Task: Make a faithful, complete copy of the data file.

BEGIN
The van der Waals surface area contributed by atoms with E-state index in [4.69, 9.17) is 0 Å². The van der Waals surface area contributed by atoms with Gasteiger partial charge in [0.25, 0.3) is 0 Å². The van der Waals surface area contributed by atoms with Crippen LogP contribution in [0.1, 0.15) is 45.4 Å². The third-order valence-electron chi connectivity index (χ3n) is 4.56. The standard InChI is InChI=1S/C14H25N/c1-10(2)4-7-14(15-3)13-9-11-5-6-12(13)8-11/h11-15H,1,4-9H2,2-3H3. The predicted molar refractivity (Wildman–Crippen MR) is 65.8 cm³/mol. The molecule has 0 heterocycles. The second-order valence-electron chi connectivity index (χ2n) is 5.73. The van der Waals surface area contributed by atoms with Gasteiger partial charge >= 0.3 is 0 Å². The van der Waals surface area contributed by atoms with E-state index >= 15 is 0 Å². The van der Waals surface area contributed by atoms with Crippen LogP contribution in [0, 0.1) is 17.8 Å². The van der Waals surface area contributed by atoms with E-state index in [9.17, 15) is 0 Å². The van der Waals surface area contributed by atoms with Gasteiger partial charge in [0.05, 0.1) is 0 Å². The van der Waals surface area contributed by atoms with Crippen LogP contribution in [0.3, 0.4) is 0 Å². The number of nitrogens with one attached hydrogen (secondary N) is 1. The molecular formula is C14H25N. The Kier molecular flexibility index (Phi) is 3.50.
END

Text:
The van der Waals surface area contributed by atoms with E-state index in [4.69, 9.17) is 0 Å². The van der Waals surface area contributed by atoms with Gasteiger partial charge in [0.25, 0.3) is 0 Å². The van der Waals surface area contributed by atoms with Crippen LogP contribution in [0.1, 0.15) is 45.4 Å². The third-order valence-electron chi connectivity index (χ3n) is 4.56. The standard InChI is InChI=1S/C14H25N/c1-10(2)4-7-14(15-3)13-9-11-5-6-12(13)8-11/h11-15H,1,4-9H2,2-3H3. The predicted molar refractivity (Wildman–Crippen MR) is 65.8 cm³/mol. The molecule has 0 heterocycles. The second-order valence-electron chi connectivity index (χ2n) is 5.73. The van der Waals surface area contributed by atoms with Gasteiger partial charge >= 0.3 is 0 Å². The van der Waals surface area contributed by atoms with E-state index >= 15 is 0 Å². The van der Waals surface area contributed by atoms with Crippen LogP contribution in [0, 0.1) is 17.8 Å². The van der Waals surface area contributed by atoms with E-state index in [9.17, 15) is 0 Å². The van der Waals surface area contributed by atoms with Gasteiger partial charge in [0.05, 0.1) is 0 Å². The van der Waals surface area contributed by atoms with Crippen LogP contribution in [0.3, 0.4) is 0 Å². The number of nitrogens with one attached hydrogen (secondary N) is 1. The molecular formula is C14H25N. The Kier molecular flexibility index (Phi) is 3.50.